Please enter your Phone Number. Send Thanks! A link has been sent. Done Type A Machines Introduces Direct 3D Printing with Autodesk Meshmixer 3D Printing Just Got Easier Type A Machines 18 hours ago 0 shares Content preferences Done SAN LEANDRO, Calif., July 10, 2014 /PRNewswire-iReach/ -- Type A Machines, award-winning 3D printer designer and manufacturer, has announced the availability of direct 3D printing through Autodesk Meshmixer, bringing ease of use to the 3D printing experience. Photo - http://photos.prnewswire.com/prnh/20140
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But the more mainstream demand for3D printers, the cheaper and better the machines are going to get as components become more readily available, printer designs and mechanisms get optimized, and economies of scale kick in. Its just a matter of time. Indeed, last October Gartner said the 3D printer market had reached an inflection point, with increased consumer interest helping to drive competition and bring prices down. And so we arrive at the latest attempt to build an affordable 3D printer: Mota , aconsumer electronics company thatspreviously made smartwatches and mobile accessories,reckons its got the chops to buildsomething more sophisticated.The company launched a Kickstarter campaign earlier today aiming to raise $100,000 to produce the Mota 3D with a few bargain basement units priced at a giveaway $99. The price has now stepped up to $299, and will step up again to $499 when those pledges are bagged. The recommended retail price in North America for the Mota 3Dafter the crowdfundingcampaign is likely to be$599. Assuming it hits its funding goal, the company isaiming to have thedevice in the market by October, with backers who paidthe most getting it quickest. Now unless you bagged one of the50 loss-leading $99 units, this is by no means the cheapest 3D printer in town. The Micro, which pulled in almost $3.5 million on Kickstarter earlier this year , waspriced at circa$299, for instance. However, Mota claims its machineis a better class of affordable 3D printer. Indeed, it claims better specs and less expensive than MakerBots Replicator 2 .
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" Normal " lets users order tailor-made earphones by taking photos of their ears via a smartphone app that launched this week for iPhones and Android phones. Once each ear has been photographed, customers are led through a "customization flow" to create their earphones from various design options. The brainchild of Quirky co-founder Nikki Kaufman, Normals are then manufactured using 3D-printing technology in New York and shipped within 48 hours in a personalized carrying case. As well as staying in place whilst running, working out or simply listening to music, Normals also claim to deliver a better listening experience as the sound direction is more precisely tuned than with standard earphones. Normal was inspired by the difficulties Kaufman had finding custom-made earphones, which typically involve having silicone molds created and waiting for weeks for manufacturing before being hit with a hefty price tag. Meanwhile customizable headphones are having a moment, with Velodyne Acoustics unveiling its new customizable "skins" at the recent CE Week FashionWare showcase in New York. The ear candy brand is working on a website portal that will enable headphone users to upload their own images to create unique skins for their designs. Normals are available for $199. Technology & Electronics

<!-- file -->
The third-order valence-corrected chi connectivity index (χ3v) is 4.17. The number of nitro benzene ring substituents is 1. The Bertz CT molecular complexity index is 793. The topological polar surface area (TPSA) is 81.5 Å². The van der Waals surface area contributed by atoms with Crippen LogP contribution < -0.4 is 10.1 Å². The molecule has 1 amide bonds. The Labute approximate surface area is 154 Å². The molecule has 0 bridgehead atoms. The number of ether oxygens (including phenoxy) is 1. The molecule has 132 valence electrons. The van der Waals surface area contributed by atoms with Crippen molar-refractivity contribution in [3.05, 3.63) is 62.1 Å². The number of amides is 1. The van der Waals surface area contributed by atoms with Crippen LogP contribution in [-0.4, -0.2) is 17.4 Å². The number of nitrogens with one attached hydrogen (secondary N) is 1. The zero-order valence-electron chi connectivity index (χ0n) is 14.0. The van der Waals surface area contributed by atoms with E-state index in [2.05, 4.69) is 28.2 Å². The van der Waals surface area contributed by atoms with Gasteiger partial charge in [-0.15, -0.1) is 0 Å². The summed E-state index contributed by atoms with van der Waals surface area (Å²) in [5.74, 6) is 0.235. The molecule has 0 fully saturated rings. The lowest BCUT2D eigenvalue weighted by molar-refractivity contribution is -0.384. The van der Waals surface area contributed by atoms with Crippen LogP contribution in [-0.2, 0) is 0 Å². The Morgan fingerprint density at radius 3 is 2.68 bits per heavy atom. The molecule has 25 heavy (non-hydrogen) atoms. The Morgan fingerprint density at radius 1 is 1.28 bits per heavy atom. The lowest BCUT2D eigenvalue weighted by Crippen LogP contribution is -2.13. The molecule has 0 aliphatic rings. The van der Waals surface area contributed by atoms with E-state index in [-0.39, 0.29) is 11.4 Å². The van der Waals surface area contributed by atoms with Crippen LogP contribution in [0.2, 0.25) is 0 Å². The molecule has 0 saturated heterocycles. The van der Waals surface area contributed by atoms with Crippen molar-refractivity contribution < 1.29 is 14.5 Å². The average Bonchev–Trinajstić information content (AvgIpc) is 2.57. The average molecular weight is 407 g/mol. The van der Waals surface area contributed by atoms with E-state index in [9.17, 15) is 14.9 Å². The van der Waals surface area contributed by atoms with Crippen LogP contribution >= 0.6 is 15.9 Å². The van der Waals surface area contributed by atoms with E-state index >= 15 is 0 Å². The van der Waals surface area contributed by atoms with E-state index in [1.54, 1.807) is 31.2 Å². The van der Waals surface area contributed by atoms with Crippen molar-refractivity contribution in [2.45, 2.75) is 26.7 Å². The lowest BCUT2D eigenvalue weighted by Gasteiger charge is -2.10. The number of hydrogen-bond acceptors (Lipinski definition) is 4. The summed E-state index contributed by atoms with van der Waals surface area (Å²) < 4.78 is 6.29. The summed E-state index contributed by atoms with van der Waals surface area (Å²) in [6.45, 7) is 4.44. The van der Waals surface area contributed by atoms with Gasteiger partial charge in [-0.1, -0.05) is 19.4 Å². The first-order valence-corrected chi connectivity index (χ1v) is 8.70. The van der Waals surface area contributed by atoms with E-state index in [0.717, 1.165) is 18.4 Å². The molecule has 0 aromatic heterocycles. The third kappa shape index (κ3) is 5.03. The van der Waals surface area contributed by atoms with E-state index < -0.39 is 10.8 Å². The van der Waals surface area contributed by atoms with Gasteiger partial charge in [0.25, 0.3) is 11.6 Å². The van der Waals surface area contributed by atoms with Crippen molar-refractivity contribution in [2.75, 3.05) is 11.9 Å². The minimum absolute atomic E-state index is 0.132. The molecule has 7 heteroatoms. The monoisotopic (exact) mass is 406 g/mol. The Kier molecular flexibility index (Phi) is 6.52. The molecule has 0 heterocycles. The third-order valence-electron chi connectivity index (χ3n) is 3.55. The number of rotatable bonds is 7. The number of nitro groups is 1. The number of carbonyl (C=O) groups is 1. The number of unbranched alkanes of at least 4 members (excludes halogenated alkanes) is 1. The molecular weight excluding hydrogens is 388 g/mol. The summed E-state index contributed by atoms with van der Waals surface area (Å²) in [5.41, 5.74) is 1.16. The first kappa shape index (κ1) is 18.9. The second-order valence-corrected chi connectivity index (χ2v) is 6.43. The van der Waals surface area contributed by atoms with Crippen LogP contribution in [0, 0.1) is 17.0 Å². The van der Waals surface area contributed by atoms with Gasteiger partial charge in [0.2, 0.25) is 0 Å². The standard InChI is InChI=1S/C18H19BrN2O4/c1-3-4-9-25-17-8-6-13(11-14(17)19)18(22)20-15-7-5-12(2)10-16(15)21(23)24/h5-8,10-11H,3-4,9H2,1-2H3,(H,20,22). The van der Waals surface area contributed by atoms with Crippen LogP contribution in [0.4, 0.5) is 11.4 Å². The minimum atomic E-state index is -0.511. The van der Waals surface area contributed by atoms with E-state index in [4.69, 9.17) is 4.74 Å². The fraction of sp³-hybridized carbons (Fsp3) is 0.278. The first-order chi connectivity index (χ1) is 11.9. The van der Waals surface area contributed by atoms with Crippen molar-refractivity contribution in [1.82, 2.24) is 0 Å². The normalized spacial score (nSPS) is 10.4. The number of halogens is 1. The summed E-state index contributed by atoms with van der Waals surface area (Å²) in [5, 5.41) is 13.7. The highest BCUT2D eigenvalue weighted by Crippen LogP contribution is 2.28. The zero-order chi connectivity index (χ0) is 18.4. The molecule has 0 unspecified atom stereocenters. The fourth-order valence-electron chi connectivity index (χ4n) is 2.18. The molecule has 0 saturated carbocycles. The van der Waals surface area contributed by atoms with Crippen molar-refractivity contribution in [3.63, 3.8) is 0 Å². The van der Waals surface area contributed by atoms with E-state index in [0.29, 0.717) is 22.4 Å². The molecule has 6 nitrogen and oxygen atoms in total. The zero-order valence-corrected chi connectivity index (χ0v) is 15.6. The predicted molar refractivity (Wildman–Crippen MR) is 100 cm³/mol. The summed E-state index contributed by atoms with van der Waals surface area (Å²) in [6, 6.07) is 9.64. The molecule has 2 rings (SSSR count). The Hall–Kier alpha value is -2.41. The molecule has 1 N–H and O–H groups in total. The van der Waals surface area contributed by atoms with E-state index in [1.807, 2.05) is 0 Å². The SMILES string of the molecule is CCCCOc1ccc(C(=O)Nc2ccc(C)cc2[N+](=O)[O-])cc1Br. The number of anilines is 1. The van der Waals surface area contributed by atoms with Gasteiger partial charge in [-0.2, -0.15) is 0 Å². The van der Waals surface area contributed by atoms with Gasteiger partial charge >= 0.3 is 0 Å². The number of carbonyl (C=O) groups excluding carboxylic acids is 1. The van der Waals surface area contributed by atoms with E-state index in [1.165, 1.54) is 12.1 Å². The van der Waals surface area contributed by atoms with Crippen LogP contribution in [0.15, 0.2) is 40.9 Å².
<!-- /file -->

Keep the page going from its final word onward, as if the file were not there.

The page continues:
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That's why we like the idea of "Normals," a new and relatively affordable line of 3D-printed earbuds by New York City-based company Normal Ears, Inc. A pair of Normals costs $199 (which includes tax and shipping), but the fitting is free: You simply download a free app from the Google Play or Apple app store, and use it to take a few photos of your ears. Pre-ordered Normals wills ship on August 9, but after that, the company says US customers will receive their earbuds within 48 hours of submitting their orders via the app. MORE: Best Headphones for Students To use the app, you'll need a quarter as well as a smartphone, so the camera can get a size reference when measuring your ear. First, make sure your smartphone's volume is on, so you can hear the timed instructions. Then, to take a picture of your left ear, hold the quarter against your face just in front of your ear with your right hand. With your left, hold your smartphone with the rear-facing camera toward your face (or get a friend to photograph you, as the app recommends). You need to get a picture that includes the quarter, the entire shape of your ear, and your nose and profile. With your ear and profile captured, you can customize the size and color of almost every part of the earbud design before sending it off to be built. Normal Ears, Inc. uses 3D imaging to create a model of your ear and then 3D print a custom sleeve in ABS plastic (one of the most common 3D printing materials) that fits your ear perfectly. The earbuds come with a cord of about 44 inches long (though you an also get an extra-long cord of about 63 inches) and a carrying case that can be custom-engraved with a twelve-character string of text. Normal Ears, Inc. isn't the only company that promises custom-fitted earphones.